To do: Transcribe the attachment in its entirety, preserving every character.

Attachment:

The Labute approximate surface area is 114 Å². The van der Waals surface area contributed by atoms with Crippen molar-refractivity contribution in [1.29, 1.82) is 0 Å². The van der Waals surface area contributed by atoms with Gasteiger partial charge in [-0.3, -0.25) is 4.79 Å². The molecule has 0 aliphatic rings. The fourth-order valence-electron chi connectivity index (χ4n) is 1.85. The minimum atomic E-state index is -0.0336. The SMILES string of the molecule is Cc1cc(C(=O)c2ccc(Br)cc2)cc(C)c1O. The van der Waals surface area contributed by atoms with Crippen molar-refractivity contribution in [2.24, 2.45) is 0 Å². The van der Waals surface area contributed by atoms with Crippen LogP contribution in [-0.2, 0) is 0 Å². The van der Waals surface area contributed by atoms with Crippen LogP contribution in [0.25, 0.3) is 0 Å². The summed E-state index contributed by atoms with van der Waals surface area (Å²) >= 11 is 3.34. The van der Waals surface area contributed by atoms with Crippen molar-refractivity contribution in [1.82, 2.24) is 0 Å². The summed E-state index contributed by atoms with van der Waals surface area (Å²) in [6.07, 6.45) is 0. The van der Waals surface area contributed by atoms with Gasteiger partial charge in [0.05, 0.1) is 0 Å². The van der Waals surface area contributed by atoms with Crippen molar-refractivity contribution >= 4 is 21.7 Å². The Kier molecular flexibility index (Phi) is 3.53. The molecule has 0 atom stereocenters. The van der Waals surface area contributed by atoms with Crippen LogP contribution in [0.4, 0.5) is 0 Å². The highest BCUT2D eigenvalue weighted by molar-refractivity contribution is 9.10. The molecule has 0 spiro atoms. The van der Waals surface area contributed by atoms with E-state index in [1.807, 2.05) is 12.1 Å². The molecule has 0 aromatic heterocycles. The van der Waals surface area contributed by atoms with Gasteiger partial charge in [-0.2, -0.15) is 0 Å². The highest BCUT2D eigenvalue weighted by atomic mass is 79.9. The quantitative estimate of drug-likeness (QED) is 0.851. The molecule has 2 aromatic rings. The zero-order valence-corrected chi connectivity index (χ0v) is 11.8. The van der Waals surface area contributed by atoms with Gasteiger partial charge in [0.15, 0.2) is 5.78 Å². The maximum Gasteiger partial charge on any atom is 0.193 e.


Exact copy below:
The Labute approximate surface area is 114 Å². The van der Waals surface area contributed by atoms with Crippen molar-refractivity contribution in [1.29, 1.82) is 0 Å². The van der Waals surface area contributed by atoms with Gasteiger partial charge in [-0.3, -0.25) is 4.79 Å². The molecule has 0 aliphatic rings. The fourth-order valence-electron chi connectivity index (χ4n) is 1.85. The minimum atomic E-state index is -0.0336. The SMILES string of the molecule is Cc1cc(C(=O)c2ccc(Br)cc2)cc(C)c1O. The van der Waals surface area contributed by atoms with Crippen molar-refractivity contribution in [2.24, 2.45) is 0 Å². The van der Waals surface area contributed by atoms with Crippen LogP contribution in [-0.2, 0) is 0 Å². The van der Waals surface area contributed by atoms with Crippen LogP contribution in [0.25, 0.3) is 0 Å². The summed E-state index contributed by atoms with van der Waals surface area (Å²) >= 11 is 3.34. The van der Waals surface area contributed by atoms with Crippen molar-refractivity contribution in [1.82, 2.24) is 0 Å². The summed E-state index contributed by atoms with van der Waals surface area (Å²) in [6.07, 6.45) is 0. The van der Waals surface area contributed by atoms with Gasteiger partial charge in [0.05, 0.1) is 0 Å². The van der Waals surface area contributed by atoms with Crippen molar-refractivity contribution >= 4 is 21.7 Å². The Kier molecular flexibility index (Phi) is 3.53. The molecule has 0 atom stereocenters. The van der Waals surface area contributed by atoms with Crippen LogP contribution in [0.4, 0.5) is 0 Å². The highest BCUT2D eigenvalue weighted by molar-refractivity contribution is 9.10. The molecule has 0 spiro atoms. The van der Waals surface area contributed by atoms with E-state index in [1.807, 2.05) is 12.1 Å². The molecule has 0 aromatic heterocycles. The van der Waals surface area contributed by atoms with Gasteiger partial charge in [-0.2, -0.15) is 0 Å². The highest BCUT2D eigenvalue weighted by atomic mass is 79.9. The quantitative estimate of drug-likeness (QED) is 0.851. The molecule has 2 aromatic rings. The zero-order valence-corrected chi connectivity index (χ0v) is 11.8. The van der Waals surface area contributed by atoms with Gasteiger partial charge in [0.15, 0.2) is 5.78 Å². The maximum Gasteiger partial charge on any atom is 0.193 e.